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close this bookOutreach-Based Prevention in Morocco Among Men Involved in Prostitution (UNAIDS - Best Practice Digest, 2000, 3 p.)
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Outreach-Based Prevention in Morocco Among Men Involved in Prostitution

Extracted from the article 'Outreach-based prevention in Morocco among men involved in prostitution', by Amine Boushaba, Director of Prevention Services and Trainer, ALCS, and Professor Hakima Himmich, Chef de Service, University Hospital Centre Ibn Roth, Casablanca, Lecturer, Department of Medicine, Chairman of the Board, ALCS in the magazine AIDS Infothek, 2000.


In 1993, the Moroccan AIDS Service Organisation launched a process of outreaching men who are involved in prostitution. Prostitution is principally an urban phenomenon but it would be erroneous to view it as solely associated with tourism. There is a form of prostitution among Moroccans themselves which is also important, existing on the margins of that for tourists, and known to exist even in smaller cities.

Homosexuality is seen as deviant in Arabic Muslim societies, and in Morocco it constitutes a crime punishable by three to six months in prison.

In order to have reliable data concerning the behaviour, perception and lifestyle of this population, ALCS (Association de Lutte contre le sida Maroc) initiated an action research project in 1995. The goal was to gather qualitative data and to develop prevention strategies adapted to the needs of the target population.

The principal problems found among the subjects interviewed were:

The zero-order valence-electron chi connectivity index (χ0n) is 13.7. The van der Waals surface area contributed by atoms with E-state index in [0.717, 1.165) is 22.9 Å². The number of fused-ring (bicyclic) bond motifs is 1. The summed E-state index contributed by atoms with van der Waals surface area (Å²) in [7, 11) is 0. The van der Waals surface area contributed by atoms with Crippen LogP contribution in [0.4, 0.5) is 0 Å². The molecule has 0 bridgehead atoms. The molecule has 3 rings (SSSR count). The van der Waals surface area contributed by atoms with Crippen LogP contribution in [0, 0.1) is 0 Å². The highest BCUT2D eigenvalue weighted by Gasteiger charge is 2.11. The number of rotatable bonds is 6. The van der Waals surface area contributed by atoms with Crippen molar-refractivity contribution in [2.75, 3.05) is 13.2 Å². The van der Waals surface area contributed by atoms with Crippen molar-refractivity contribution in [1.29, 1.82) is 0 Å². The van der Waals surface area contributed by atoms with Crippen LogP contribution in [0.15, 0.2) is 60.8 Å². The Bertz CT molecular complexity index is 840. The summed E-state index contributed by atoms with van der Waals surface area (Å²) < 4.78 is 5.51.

· A lack of knowledge about AIDS transmission and prevention.
· A large number of partners.
· A lack of skill in negotiating prevention and lower risk sexual practice with clients.
· Precarious living conditions due to economic dependence.
· A high rate of violence taking place where men meet potential clients.

The average age of the first paid sexual contact was 15. Some 38% of the sample practised prostitution only occasionally whereas for 62%, it provided their principle source of income. Some 37% had contact exclusively with Moroccans.


Interventions are essentially based on outreach approaches focused on:

· Peer education. Men from or close to the prostitution scene are recruited to communicate the prevention message to the group.

· An attempt to reach the most marginalised segments of the population through an ongoing presence in the places where men meet and by making use of personal contact.

· Refraining from all moral judgement concerning the men's conduct. Listening to and respecting differences.

The specific interventions are:

· Offering services at the places where men meet.
· Offering services at the offices of the ALCS.
· Organising discussion groups on specific topics.
· Organising social events.
· Providing access to HIV testing.
· Providing access to STD services.

Prevention workers discuss all aspects of HIV/AIDS and other STDs with members of the target group, raising awareness and providing information. Large quantities of condoms, lubricant and information brochures about AIDS are distributed. The workers also accompany men to centres of the ALCS which offer free and anonymous testing.

There is a major obstacle to the prevention work. The police consider the possession of condoms to be proof that illegal prostitution is taking place. Therefore the most committed men prefer not to have large quantities of condoms on them.


ALCS seeks to provide an open ear as well as a place for discussion and psychosocial support. Workers are aware that prevention work of this kind cannot be truly successful unless it attempts to address as much as possible the vulnerability and precarious situations of the men being served. In spite of the difficulties encountered, interventions such as this could surely be replicated in other countries with a similar socio-cultural context. The success of this approach depends on the interventions being implemented so as to maximise participation and community-based input of the population concerned.